2. Bromine Test: When equal volumes of the test solution and bromine solution are mixed together, it yields a pale-yellow precipitate due to the production of tetrabromaloin.
3. Modified Borntrager’s Test: It is known that aloin (or barbaloin) belongs to the class of Cglycoside which does not undergo hydrolysis either by heating with dilute acid or alkali, but it may be decomposed with ferric chloride due to oxidative hydrolysis. Hence, the Modified Borntrager’s test employing FeCl3 and HCl is used as stated below:
First of all heat together 0.1 g of powdered aloe with about 2 ml of FeCl3 solution(5% w/v) and 2 ml of dilute HCl (6N) in a test tube over a pre-heated water bath for 5 minutes. Cool the contents and extract the liberated anthraquinone with carbon tetrachloride. Now carefully separate the lower layer of CCl4 and add to it ammonia solution. The appearance of a rose-pink to cherry red colour confirms its presence.
(b) Special Tests
1. Nitrous Acid Test: Crystals of sodium nitrite together with small quantity of acetic acid when added to 5 ml of the above test solution of aloe, the following observations are noted:
(a) Curacao Aloes: A sharp pink to caramine colour due to the presence of isobarbaloin.
(b) Cape Aloes: A faint pink colour due to isobarbaloin.
(c) Socotrine and Zanzibar aloes: Colour comparatively lesser change in colour.
2. Nitric Acid Test: The Test solution of aloes when made to react with nitric acid, it gives rise to various shades of colour due to different types of aloes available commercially as shown below:
Caracao Aloe : Deep brownish red
Cape Aloes : Initial brownish colour changing to green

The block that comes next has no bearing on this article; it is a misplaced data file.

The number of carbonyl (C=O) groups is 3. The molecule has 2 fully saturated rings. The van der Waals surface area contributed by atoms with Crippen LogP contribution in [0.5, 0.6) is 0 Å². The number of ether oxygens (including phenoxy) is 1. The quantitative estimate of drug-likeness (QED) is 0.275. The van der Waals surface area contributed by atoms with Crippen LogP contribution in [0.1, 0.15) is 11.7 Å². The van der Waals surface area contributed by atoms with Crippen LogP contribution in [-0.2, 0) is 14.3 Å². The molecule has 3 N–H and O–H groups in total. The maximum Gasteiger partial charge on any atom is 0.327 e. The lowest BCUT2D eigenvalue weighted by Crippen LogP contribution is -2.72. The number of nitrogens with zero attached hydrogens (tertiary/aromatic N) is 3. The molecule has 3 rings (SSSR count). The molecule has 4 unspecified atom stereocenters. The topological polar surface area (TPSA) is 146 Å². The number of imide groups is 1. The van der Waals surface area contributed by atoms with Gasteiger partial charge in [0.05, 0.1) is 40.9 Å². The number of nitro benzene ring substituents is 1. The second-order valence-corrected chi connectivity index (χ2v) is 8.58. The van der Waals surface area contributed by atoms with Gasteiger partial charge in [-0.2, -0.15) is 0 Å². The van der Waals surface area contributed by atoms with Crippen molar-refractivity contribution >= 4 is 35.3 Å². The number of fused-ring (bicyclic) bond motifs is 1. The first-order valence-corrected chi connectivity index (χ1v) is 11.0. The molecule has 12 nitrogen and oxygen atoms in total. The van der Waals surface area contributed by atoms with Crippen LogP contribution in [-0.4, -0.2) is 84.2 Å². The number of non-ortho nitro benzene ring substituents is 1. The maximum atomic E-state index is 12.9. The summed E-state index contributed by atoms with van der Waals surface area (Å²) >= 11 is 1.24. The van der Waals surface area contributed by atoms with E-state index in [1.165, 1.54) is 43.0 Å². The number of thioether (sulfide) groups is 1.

Socotrine Aloes : Pale brownish yellow
Zanzibar Aloes : Yellowish brown
3. Cupraloin Test (or Klunge’s Isobarbaloin Test): To 10 ml of a 0.4% (w/v) aqueous solution of aloe add a drop of the saturated solution of copper sulphate, immediately followed by 1 g of NaCl and 20 drops of ethanol (90% v/v). It produces different shades of colours depending on the variety of aloes used:
Carocao Aloes : A wine red colour lasting for few hours,
Caoe Aloes : A faint colouration changing to yellow quickly,
Socotrine Aloes : No colouration
Zanzibar Aloes : No colouration
1. Though, both aloes and aloin are official drugs, the former is mostly used as a purgative by exerting its action mainly on colon, whereas the latter is generally prepared over the former now-a-days.
2. Aloes find its usefulness as an external aid to painful inflammatory manifestations.
3. It constitutes an important ingredient in the ‘Compound Tincture of Benzoin’ (or Friar’s Balsam).
4. Aloe gel made from the mucilaginous latex of A. vera is frequently employed in the treatment and cure of radiation burns to get immediate relief from itchings and pains.
5. Aloe usually causes gripping and is, therefore, administered along with carminatives.

Source: Pharmacognosy And Pharmacobiotechnology By Ashutosh Kar

7 Comment:

Desire Uba on April 4, 2015 at 3:29 AM said...

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Unknown on July 26, 2017 at 11:33 PM said...

Sir my question is which test is used to differentiate aloe obtained from different species of aloe? Please answer me

Unknown on July 26, 2017 at 11:33 PM said...

Sir my question is which test is used to differentiate aloe obtained from different species of aloe? Please answer me

Unknown on December 1, 2018 at 8:33 PM said...

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Unknown on February 23, 2020 at 5:36 AM said...

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Unknown on May 4, 2020 at 5:35 PM said...